Surely with such a flawed process the only fair answer, so that Remploy employees in other factories under threat of closure can have confidence in the integrity of the tendering process, is for the entire closure programme to be halted so that an inquiry can be conducted by officials in the Minister’s Department. Is the Minister confident that the contract that has been revealed can withstand scrutiny if referred for investigation to the
I urge the Minister to think of the human cost of her actions or inaction today. I ask her to think what it would be like across the Christmas dinner tables of Springburn Remploy workers, with nothing to look forward to but near certain joblessness next year, and how much their families will suffer with them in the new year. How much more economic demand will be sucked out of my local community, and other local communities potentially affected by further factory closures, as people move from spending wages and paying taxes into the system to struggling on benefits with their spirits sapped?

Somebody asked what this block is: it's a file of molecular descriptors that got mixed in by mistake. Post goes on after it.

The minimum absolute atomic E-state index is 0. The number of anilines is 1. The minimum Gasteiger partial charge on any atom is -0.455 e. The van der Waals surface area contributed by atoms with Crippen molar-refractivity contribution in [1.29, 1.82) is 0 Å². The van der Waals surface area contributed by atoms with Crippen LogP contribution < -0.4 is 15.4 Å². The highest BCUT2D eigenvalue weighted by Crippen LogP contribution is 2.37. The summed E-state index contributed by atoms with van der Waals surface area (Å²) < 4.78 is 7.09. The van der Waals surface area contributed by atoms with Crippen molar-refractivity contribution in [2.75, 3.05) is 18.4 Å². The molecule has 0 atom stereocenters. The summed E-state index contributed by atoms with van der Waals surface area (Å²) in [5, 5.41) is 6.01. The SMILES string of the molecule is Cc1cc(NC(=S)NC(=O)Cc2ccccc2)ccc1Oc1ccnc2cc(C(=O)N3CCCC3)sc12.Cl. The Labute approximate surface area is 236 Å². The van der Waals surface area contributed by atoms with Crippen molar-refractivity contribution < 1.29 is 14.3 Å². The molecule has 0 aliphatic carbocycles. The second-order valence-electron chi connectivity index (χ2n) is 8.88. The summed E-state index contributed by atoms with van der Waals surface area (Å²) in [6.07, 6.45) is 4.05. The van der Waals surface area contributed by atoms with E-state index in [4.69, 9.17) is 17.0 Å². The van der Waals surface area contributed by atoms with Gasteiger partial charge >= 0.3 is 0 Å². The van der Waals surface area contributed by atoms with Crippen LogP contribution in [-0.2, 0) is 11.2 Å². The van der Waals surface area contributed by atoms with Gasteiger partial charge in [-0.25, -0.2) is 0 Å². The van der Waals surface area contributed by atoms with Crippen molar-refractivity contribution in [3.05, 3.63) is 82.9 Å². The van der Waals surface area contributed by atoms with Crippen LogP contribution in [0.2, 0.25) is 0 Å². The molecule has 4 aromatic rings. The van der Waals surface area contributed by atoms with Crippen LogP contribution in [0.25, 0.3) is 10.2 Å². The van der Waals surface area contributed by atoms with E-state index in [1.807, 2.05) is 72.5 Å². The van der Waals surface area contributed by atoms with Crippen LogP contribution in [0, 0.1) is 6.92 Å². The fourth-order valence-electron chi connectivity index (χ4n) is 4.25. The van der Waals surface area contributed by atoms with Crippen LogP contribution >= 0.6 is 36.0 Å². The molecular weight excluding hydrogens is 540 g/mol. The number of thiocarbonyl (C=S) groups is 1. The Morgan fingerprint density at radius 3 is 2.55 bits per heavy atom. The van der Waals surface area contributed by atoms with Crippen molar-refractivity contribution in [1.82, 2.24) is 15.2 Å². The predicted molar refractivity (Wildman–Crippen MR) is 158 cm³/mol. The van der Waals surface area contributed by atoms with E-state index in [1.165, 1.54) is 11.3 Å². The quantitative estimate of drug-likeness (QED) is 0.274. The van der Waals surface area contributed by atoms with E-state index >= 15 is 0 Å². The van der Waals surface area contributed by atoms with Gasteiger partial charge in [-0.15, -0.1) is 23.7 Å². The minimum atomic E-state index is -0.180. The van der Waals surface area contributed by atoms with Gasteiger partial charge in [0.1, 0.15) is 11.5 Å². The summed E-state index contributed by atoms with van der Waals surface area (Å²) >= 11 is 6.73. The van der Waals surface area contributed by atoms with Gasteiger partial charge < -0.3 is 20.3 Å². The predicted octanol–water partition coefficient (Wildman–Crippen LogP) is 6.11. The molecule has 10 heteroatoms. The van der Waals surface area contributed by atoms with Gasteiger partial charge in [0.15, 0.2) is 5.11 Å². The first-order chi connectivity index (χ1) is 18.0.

I also urge the Minister to consider what will happen to Simon Yearling, a 35-year-old with Down’s syndrome, who has worked for 13 years in the Springburn Remploy factory. He is now under threat of the sack next year and, if he cannot find another job next year, could even be sent on an unpaid work placement on the threat of losing 70% of his disability benefits under the Government’s new rules on mandatory work placements introduced this week. Did his 68-year-old father not sum up the harm that this Government are doing to the fabric of our society when he said: